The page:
A burgeoning population coupled with rapid urbanization has swallowed much of the mangrove, which is being reclaimed to create more habitable land. Meanwhile, multinational oil companies have dredged the swamp to build pipelines, disturbing the delicate saltwater and freshwater balance, eroding banks, and depriving the roots of plants and trees of vital nutrients. Oil spills have clogged the soil and contaminated just about every community in the Delta, contributing to myriad health problems, including cancer.

The list of environmental mishaps reads like a criminal record. Royal Dutch Shell, one of many multinational oil companies pumping crude from the troubled region, has admitted to 1,693 oil spills since 2007. (Advocacy groups like Amnesty International claim the figure is much higher.) In just one of those spills, in 2008, 100,000 barrels seeped into the Ogoni Land region of the Delta. Thousands of hectares of mangroves were damaged, and 69,000 people were affected. Four months later, Shell was responsible for another spill that further devastated Ogoni Land.

For the Niger Delta communities that rely on farming and fishing, the environmental damage has been catastrophic. All told, the United Nations says it could take 25 to 30 years and at least $1 billion to clean up pollution from more than 50 years of oil operations here. But the government has done little to help the region bounce back.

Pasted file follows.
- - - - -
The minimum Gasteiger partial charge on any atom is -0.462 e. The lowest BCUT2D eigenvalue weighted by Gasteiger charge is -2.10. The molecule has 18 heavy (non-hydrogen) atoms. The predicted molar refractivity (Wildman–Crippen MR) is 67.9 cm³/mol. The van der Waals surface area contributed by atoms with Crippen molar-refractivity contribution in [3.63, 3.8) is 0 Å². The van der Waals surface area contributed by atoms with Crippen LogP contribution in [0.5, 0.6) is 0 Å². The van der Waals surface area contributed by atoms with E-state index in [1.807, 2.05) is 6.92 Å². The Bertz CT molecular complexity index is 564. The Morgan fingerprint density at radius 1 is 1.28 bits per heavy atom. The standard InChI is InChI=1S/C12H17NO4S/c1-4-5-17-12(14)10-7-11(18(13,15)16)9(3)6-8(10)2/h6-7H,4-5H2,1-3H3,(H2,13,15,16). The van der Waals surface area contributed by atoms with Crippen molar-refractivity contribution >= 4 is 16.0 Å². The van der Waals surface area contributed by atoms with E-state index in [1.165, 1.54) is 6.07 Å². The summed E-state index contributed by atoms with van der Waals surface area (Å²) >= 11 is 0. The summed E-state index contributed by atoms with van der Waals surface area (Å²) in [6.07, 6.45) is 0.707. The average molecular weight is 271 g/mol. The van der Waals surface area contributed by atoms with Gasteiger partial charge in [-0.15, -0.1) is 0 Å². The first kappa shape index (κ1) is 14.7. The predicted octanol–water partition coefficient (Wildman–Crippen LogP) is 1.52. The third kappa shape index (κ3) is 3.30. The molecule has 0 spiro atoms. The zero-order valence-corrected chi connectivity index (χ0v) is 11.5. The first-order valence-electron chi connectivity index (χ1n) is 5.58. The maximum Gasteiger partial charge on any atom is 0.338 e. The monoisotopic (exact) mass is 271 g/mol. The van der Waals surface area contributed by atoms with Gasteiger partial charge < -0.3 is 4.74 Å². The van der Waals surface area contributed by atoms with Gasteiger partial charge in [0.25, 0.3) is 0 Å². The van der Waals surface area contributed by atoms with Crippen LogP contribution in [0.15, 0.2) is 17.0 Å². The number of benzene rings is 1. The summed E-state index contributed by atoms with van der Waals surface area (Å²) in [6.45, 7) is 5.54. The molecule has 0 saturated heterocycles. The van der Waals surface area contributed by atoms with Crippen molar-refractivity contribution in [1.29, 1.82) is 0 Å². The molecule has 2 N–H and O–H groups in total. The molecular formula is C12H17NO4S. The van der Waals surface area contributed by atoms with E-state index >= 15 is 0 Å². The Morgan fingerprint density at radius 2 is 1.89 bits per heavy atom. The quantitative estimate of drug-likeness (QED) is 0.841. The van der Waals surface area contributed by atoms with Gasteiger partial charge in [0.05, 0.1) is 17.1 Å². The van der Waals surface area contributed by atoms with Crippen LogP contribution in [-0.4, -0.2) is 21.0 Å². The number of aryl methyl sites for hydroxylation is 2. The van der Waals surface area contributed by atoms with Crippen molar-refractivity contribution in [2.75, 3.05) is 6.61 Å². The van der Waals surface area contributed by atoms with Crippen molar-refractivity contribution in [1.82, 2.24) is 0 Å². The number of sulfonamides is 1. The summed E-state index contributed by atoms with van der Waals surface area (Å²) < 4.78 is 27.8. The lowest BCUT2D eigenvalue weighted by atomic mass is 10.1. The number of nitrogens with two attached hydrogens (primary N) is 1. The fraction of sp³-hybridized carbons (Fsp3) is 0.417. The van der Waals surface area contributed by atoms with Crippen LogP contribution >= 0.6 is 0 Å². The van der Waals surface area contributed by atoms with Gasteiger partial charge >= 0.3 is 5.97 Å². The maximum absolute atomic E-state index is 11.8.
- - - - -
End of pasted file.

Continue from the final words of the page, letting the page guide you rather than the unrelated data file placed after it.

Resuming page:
Countless studies reveal that access to water, electricity, health facilities, jobs, and education remain limited. A 2006 report from the United Nations Development Programme highlights “administrative neglect, crumbling social infrastructure and services, high unemployment, social deprivation, abject poverty, filth and squalor, and endemic conflict.” The report goes on to call the Delta one of the world’s starkest examples of the “resource curse.”

This is why Timileami and his fellow militants are destroying pipelines again. The son of a retired soldier and a petty trader, Timileami participated in the last insurgency here in the mid-2000s. “We wanted to make Nigeria fall to its knees,” he says.

Hundreds of young people in the Niger Delta shared the same ambition. For a decade ending in 2009, they attacked oil infrastructure and kidnapped oil company workers for ransom. Nigeria’s crude oil output dropped by nearly 50 percent and the militants, collectively known as the Movement for the Emancipation of the Niger Delta (MEND), brought the nation’s economy to a virtual standstill. It was during this period that the Ijaw Youth Council was founded as a civilian counterpart to MEND, documenting local grievances and advocating for greater autonomy. All told, thousands of people were agitating for change in the Niger Delta, some through nonviolent protest, some through militancy, and some by aiding militants.